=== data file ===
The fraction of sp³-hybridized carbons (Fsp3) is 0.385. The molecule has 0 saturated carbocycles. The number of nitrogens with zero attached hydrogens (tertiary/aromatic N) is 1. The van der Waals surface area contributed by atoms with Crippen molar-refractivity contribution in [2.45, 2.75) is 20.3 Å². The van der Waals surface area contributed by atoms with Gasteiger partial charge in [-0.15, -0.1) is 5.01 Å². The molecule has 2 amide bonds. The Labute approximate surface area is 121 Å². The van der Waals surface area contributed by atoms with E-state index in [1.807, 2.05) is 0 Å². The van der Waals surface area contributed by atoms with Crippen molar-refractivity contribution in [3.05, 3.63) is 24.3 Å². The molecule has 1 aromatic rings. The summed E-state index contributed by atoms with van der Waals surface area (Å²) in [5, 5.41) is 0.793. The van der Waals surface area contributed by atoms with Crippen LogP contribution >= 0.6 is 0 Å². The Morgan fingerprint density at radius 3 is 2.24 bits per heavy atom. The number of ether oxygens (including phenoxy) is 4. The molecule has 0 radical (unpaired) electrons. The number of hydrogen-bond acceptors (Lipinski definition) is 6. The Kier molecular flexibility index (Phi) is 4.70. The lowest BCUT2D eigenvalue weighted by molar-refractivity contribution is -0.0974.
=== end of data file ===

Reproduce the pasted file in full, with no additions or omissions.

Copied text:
The fraction of sp³-hybridized carbons (Fsp3) is 0.385. The molecule has 0 saturated carbocycles. The number of nitrogens with zero attached hydrogens (tertiary/aromatic N) is 1. The van der Waals surface area contributed by atoms with Crippen molar-refractivity contribution in [2.45, 2.75) is 20.3 Å². The van der Waals surface area contributed by atoms with Gasteiger partial charge in [-0.15, -0.1) is 5.01 Å². The molecule has 2 amide bonds. The Labute approximate surface area is 121 Å². The van der Waals surface area contributed by atoms with E-state index in [1.807, 2.05) is 0 Å². The van der Waals surface area contributed by atoms with Crippen molar-refractivity contribution in [3.05, 3.63) is 24.3 Å². The molecule has 1 aromatic rings. The summed E-state index contributed by atoms with van der Waals surface area (Å²) in [5, 5.41) is 0.793. The van der Waals surface area contributed by atoms with Crippen LogP contribution >= 0.6 is 0 Å². The Morgan fingerprint density at radius 3 is 2.24 bits per heavy atom. The number of ether oxygens (including phenoxy) is 4. The molecule has 0 radical (unpaired) electrons. The number of hydrogen-bond acceptors (Lipinski definition) is 6. The Kier molecular flexibility index (Phi) is 4.70. The lowest BCUT2D eigenvalue weighted by molar-refractivity contribution is -0.0974.